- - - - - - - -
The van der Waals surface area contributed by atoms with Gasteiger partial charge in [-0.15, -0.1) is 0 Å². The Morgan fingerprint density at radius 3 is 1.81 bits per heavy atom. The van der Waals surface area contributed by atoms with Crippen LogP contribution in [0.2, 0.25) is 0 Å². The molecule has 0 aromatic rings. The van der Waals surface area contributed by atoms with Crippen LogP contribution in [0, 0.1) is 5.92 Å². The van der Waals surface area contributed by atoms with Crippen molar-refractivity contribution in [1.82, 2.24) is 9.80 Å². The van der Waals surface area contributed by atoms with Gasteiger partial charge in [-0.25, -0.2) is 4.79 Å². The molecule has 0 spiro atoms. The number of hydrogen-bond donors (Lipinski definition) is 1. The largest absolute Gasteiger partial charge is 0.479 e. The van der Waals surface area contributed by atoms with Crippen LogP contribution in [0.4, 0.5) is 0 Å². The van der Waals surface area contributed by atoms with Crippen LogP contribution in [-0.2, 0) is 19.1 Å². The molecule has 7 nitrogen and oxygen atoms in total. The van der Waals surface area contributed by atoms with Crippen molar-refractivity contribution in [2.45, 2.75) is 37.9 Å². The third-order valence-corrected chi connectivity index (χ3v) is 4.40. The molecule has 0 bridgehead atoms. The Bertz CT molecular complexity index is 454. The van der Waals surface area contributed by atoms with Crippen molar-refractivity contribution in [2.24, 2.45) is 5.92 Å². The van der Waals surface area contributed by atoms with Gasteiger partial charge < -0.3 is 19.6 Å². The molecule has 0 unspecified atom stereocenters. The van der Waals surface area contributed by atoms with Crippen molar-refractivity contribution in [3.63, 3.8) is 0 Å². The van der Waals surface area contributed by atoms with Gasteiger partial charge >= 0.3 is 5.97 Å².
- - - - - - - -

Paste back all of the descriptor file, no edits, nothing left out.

The van der Waals surface area contributed by atoms with Gasteiger partial charge in [-0.15, -0.1) is 0 Å². The Morgan fingerprint density at radius 3 is 1.81 bits per heavy atom. The van der Waals surface area contributed by atoms with Crippen LogP contribution in [0.2, 0.25) is 0 Å². The molecule has 0 aromatic rings. The van der Waals surface area contributed by atoms with Crippen LogP contribution in [0, 0.1) is 5.92 Å². The van der Waals surface area contributed by atoms with Crippen molar-refractivity contribution in [1.82, 2.24) is 9.80 Å². The van der Waals surface area contributed by atoms with Gasteiger partial charge in [-0.25, -0.2) is 4.79 Å². The molecule has 0 spiro atoms. The number of hydrogen-bond donors (Lipinski definition) is 1. The largest absolute Gasteiger partial charge is 0.479 e. The van der Waals surface area contributed by atoms with Crippen LogP contribution in [0.4, 0.5) is 0 Å². The van der Waals surface area contributed by atoms with Crippen LogP contribution in [-0.2, 0) is 19.1 Å². The molecule has 7 nitrogen and oxygen atoms in total. The van der Waals surface area contributed by atoms with Crippen molar-refractivity contribution in [2.45, 2.75) is 37.9 Å². The third-order valence-corrected chi connectivity index (χ3v) is 4.40. The molecule has 0 bridgehead atoms. The Bertz CT molecular complexity index is 454. The van der Waals surface area contributed by atoms with Crippen molar-refractivity contribution in [2.24, 2.45) is 5.92 Å². The van der Waals surface area contributed by atoms with Gasteiger partial charge < -0.3 is 19.6 Å². The molecule has 0 unspecified atom stereocenters. The van der Waals surface area contributed by atoms with Crippen molar-refractivity contribution in [3.63, 3.8) is 0 Å². The van der Waals surface area contributed by atoms with Gasteiger partial charge >= 0.3 is 5.97 Å².